A related approach is making the first entry step large enough to serve as a tanning ledge (also called a sun shelf, lounge ledge, or Baja bench). Depending on your pool’s shape, design features, and configuration, this tactic may be a feasible option. Having the first step perform dual roles may be more cost effective than incorporating a stand-alone tanning shelf in another area of the pool.

Another consideration for thoughtful pool-step design is to accommodate those with mobility issues. Seniors or anyone with physical challenges fare better when the entry steps are wider—providing greater space for a foothold, wider stances for balance, and greater maneuverability.

In some cases, four steps—instead of the standard three—allow for a shorter rise between steps. That makes taking on each step easier for those with joint pain, stiffness, or certain other physical limitations.

Because entry steps affect pool functionality and accessibility for users, discuss your family’s needs during the planning. Explaining these requests will help your pool designer make informed recommendations about the optimal, size, style, and placement for your entry steps.

gunite-pool-with-extended-second-step.jpgThe entry on this pool includes an extended second step. This functionality provided by this feature makes it an increasingly popular design feature for pool plans.

3. Elevation of your spa 

Will you include a spa with your new pool? If so, a decision is needed about its elevation: You can opt for a spa built in the ground—level with your pool—or for a spa built elevated above the pool surface.

A raised position—typically 6” to 18”—is a popular choice for several reasons. One is the added functionality an elevated spa brings. Here’s how.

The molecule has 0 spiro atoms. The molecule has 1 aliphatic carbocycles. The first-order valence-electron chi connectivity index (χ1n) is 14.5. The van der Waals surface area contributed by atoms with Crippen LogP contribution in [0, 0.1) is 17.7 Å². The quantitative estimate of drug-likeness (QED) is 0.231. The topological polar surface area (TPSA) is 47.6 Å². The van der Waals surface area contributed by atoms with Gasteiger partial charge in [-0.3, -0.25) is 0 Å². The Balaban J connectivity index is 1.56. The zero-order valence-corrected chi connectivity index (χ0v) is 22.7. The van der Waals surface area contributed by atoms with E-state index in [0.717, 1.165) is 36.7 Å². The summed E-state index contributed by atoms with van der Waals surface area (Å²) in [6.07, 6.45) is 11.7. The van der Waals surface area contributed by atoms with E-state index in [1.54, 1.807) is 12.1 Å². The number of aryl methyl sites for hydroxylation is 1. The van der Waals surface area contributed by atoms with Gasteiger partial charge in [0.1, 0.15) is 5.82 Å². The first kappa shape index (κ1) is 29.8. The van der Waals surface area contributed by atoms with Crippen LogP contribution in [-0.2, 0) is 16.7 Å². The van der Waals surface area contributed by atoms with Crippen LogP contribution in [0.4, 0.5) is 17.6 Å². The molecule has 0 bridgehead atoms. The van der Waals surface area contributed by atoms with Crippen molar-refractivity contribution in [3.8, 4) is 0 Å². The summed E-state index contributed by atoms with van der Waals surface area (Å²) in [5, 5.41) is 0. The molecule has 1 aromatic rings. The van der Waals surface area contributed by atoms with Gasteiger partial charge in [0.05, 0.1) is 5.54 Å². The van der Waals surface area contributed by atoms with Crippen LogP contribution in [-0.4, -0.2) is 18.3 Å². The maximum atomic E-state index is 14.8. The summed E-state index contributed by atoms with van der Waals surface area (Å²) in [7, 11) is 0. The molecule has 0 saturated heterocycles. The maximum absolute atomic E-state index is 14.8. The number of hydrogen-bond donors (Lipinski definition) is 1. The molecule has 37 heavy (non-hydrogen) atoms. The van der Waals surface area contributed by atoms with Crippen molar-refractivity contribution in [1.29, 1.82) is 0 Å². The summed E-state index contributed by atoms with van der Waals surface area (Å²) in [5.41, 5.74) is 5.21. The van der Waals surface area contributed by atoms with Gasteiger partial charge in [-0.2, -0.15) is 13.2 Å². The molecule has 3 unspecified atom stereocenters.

A common height for elevated spas is 18 inches from the ground (from the deck area surrounding the pool). That’s the height of a typical chair. This portion of the spa wall that rises out of the ground doubles as a bench, which delivers two practical, functional benefits.

First, this exterior wall-bench provides seating outside of the water—on the deck area—vs. patio furniture that’s positioned further away. This perch above the spa water is particularly close and convenient for anyone having a conversation with others who are sitting inside the spa.

The wall-bench structure also makes it easier to enter the spa compared with a spa that’s level with the pool. The bench-wall of a raised spa provides a spot to sit, whereas a level spa does not.

From a seated position, you can easily rotate and swing your legs over the water and ease yourself in. Being able to swivel your body for this perched position—vs. having to squat up and down standing on the deck—means less effort.

Other reasons for higher spa altitudes are purely aesthetic. An elevated design can include a variety of decorative dam walls and spillways. The spillway is where the spa water overflows into the pool surface below. A traditional, single or double spillway becomes a virtual water feature with a lovely cascade effect.